In his home country he sees the issue of player development as a big problem. When he grew up in then-Czechoslovakia and a socialist system, he went to school in a hockey class with other players.
“Today money is missing for something like this, to have a hockey class or a football class,” he said. “We also used to get hockey equipment for free. Nowadays and with all economies going down it’s hard to pay for equipment. We should work on making it free for kids at least in the beginning. Bringing the kids to the rink is the most important thing for all of us.”
Player safety is another issue. During his career he witnessed many concussions.
“20 years ago there was holding and hooking and stuff like that and the redline offside. That kind of slowed down the speed in the game. The hits were not as hard as today,” Spacek said about the development of the game.
“Now with no touching and the speed, it sometimes feels like players are going out to ‘kill the guy’. In many arenas there’s also hard glass and hard boards where we could change to other material like they did in some places, also in the NHL. I also think the stricter rules concerning hits to the heads and the suspensions help.”
And that’s the point the Player Safety Consulting Group steps in. Chaired by Swedish IIHF Council Member Christer Englund with IIHF Communications Manager Adam Steiss as Secretary, it involves experts from various fields. Best known among hockey fans might be former players Mattias Norström and Mathieu Schneider, who both played in the NHL and represented Sweden and the USA respectively in international competition.
Jarmo Jalarvo is a former top referee and works in the Finnish Ice Hockey Association’s officiating management and as an IIHF Referee Supervisor in international events, while Mikael Peterson is the Swedish Ice Hockey Association’s General Secretary.
While Norström turned to youth coaching, Schneider became involved with the National Hockey League Players’ Association (NHLPA).
“I didn’t really think I wanted to go into coaching; I didn’t want to be a scout. I enjoy coaching my two sons that are playing in Toronto but the Players’ Association was a real natural fit for me,” Schneider said about his post-hockey career. “Don Fehr came in at the same time. He’s just a brilliant man and a brilliant leader and it was just a tremendous opportunity for me to learn from him and to work for him.”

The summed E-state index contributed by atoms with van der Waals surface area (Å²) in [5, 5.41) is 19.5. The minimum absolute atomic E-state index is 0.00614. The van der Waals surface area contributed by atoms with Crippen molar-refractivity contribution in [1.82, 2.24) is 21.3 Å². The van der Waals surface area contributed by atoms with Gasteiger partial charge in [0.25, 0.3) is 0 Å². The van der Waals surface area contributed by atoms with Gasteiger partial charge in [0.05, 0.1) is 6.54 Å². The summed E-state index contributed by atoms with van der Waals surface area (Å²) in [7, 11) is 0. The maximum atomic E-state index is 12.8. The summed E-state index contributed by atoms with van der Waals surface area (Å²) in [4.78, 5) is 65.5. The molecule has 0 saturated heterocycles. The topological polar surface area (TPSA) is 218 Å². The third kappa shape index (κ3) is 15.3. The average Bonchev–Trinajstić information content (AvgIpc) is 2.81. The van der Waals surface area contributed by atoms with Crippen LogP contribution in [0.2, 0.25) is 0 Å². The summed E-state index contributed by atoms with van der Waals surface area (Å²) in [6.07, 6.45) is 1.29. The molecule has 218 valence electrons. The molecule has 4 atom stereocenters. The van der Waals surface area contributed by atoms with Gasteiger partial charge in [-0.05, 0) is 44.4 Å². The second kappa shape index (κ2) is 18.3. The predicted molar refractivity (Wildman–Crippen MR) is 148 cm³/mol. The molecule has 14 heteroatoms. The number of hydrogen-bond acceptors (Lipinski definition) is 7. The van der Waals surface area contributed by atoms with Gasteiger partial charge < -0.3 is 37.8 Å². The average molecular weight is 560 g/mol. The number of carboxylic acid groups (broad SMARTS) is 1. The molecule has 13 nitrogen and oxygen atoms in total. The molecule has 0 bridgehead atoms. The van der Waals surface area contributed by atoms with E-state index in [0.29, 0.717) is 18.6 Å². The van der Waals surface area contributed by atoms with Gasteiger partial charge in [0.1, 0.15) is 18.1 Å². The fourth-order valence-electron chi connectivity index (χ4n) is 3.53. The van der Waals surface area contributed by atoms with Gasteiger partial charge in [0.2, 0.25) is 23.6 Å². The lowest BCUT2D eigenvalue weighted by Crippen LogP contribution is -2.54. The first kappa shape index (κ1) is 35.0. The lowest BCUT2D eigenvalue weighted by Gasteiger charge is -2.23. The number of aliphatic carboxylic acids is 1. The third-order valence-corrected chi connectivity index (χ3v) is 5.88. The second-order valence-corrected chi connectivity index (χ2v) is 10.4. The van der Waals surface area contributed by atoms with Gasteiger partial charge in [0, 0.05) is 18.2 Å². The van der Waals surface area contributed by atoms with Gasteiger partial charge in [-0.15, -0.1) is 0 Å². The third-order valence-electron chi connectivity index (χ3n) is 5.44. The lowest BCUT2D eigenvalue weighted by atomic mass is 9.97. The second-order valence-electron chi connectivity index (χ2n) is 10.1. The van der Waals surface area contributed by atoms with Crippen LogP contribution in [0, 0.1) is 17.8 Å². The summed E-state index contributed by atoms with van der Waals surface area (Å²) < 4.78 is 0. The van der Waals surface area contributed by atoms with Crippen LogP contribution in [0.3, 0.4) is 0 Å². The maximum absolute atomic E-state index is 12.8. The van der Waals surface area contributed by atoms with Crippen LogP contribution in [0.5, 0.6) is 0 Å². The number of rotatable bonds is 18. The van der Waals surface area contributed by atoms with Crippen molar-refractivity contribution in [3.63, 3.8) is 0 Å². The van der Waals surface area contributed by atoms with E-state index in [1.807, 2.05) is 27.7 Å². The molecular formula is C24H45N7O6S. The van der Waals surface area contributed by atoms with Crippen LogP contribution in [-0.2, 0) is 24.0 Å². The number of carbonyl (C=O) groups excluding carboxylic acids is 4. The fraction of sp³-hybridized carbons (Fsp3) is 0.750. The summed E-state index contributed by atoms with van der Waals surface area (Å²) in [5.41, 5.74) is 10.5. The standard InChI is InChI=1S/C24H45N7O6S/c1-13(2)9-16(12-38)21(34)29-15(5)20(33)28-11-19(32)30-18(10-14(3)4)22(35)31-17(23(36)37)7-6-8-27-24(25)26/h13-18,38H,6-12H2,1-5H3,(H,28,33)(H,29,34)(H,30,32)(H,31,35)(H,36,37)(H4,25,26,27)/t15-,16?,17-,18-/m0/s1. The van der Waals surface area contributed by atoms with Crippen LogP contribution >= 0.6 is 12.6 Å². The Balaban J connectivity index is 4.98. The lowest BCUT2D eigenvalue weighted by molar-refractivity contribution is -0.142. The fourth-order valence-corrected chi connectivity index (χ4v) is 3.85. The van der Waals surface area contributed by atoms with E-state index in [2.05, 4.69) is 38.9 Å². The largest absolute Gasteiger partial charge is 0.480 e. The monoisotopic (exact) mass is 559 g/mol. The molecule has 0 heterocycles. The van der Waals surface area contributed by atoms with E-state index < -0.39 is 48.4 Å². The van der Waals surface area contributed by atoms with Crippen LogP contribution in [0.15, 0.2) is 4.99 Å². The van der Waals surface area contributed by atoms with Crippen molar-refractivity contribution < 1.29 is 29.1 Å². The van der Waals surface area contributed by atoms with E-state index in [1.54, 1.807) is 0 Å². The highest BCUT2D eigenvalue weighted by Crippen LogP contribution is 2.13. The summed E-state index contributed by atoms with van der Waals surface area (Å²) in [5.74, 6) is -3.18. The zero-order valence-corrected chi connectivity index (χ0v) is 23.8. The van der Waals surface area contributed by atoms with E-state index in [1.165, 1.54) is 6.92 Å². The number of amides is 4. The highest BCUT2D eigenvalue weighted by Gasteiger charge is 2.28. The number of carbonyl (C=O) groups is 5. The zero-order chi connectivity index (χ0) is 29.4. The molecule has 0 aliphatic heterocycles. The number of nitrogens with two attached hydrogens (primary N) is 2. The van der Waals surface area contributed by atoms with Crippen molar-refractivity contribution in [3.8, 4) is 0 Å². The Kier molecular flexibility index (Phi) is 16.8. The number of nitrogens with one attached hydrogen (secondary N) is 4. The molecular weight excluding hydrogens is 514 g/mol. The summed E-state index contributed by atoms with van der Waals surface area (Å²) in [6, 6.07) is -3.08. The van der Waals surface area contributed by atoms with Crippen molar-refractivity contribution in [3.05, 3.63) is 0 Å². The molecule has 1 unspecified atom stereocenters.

The New York native had his most memorable success when he won the Stanley Cup with the Montreal Canadiens in 1993.
“It was pretty amazing having won it in Canada, in Montreal made it more special. Unfortunately it was the only time I won it,” he said. “The World Cup in 1996 was an amazing experience. We won it in Montreal as well in the final game against Canada. It was such a great tournament. This and the Olympics in Nagano and Turin has been the best hockey I’ve been involved throughout the career.”
Now he’s back on the international stage also in his new career off the ice. He was very excited when Englund called him back in autumn about the prospect of joining this new committee, since going through safety issues and rule change proposals is part of his job in the NHLPA’s Competition Committee.
“I really wasn’t sure what to expect and how big the room would be but I’m excited to see the enthusiasm to grow the game worldwide,” he said after meeting members of his and other IIHF committees this week.
Feeling the pressure with player safety becoming a bigger issue is nothing new for him since efforts to make the game safer have also been taken in the NHL environment, with Schneider being part of this process.